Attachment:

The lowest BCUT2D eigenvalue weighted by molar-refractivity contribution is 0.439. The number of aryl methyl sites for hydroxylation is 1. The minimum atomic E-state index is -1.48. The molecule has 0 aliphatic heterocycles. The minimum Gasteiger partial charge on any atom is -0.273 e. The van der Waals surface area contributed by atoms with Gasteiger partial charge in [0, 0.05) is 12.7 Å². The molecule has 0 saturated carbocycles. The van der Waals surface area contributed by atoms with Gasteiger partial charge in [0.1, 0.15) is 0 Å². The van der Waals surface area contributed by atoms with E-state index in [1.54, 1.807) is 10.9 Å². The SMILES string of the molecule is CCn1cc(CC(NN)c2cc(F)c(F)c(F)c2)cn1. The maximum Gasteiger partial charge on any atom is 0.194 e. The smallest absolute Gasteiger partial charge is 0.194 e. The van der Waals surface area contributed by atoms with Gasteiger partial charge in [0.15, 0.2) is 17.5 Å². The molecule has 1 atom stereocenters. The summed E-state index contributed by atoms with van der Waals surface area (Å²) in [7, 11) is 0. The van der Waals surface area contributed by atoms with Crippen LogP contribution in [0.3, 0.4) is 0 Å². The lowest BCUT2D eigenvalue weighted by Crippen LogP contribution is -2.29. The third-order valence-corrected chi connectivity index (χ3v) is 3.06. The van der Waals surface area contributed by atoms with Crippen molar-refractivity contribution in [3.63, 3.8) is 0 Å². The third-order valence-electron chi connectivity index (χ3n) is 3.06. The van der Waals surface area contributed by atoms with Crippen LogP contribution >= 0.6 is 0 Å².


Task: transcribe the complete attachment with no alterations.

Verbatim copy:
The lowest BCUT2D eigenvalue weighted by molar-refractivity contribution is 0.439. The number of aryl methyl sites for hydroxylation is 1. The minimum atomic E-state index is -1.48. The molecule has 0 aliphatic heterocycles. The minimum Gasteiger partial charge on any atom is -0.273 e. The van der Waals surface area contributed by atoms with Gasteiger partial charge in [0, 0.05) is 12.7 Å². The molecule has 0 saturated carbocycles. The van der Waals surface area contributed by atoms with Gasteiger partial charge in [0.1, 0.15) is 0 Å². The van der Waals surface area contributed by atoms with E-state index in [1.54, 1.807) is 10.9 Å². The SMILES string of the molecule is CCn1cc(CC(NN)c2cc(F)c(F)c(F)c2)cn1. The maximum Gasteiger partial charge on any atom is 0.194 e. The smallest absolute Gasteiger partial charge is 0.194 e. The van der Waals surface area contributed by atoms with Gasteiger partial charge in [0.15, 0.2) is 17.5 Å². The molecule has 1 atom stereocenters. The summed E-state index contributed by atoms with van der Waals surface area (Å²) in [7, 11) is 0. The van der Waals surface area contributed by atoms with Crippen LogP contribution in [0.3, 0.4) is 0 Å². The lowest BCUT2D eigenvalue weighted by Crippen LogP contribution is -2.29. The third-order valence-corrected chi connectivity index (χ3v) is 3.06. The van der Waals surface area contributed by atoms with Crippen molar-refractivity contribution in [3.63, 3.8) is 0 Å². The third-order valence-electron chi connectivity index (χ3n) is 3.06. The van der Waals surface area contributed by atoms with Crippen LogP contribution >= 0.6 is 0 Å².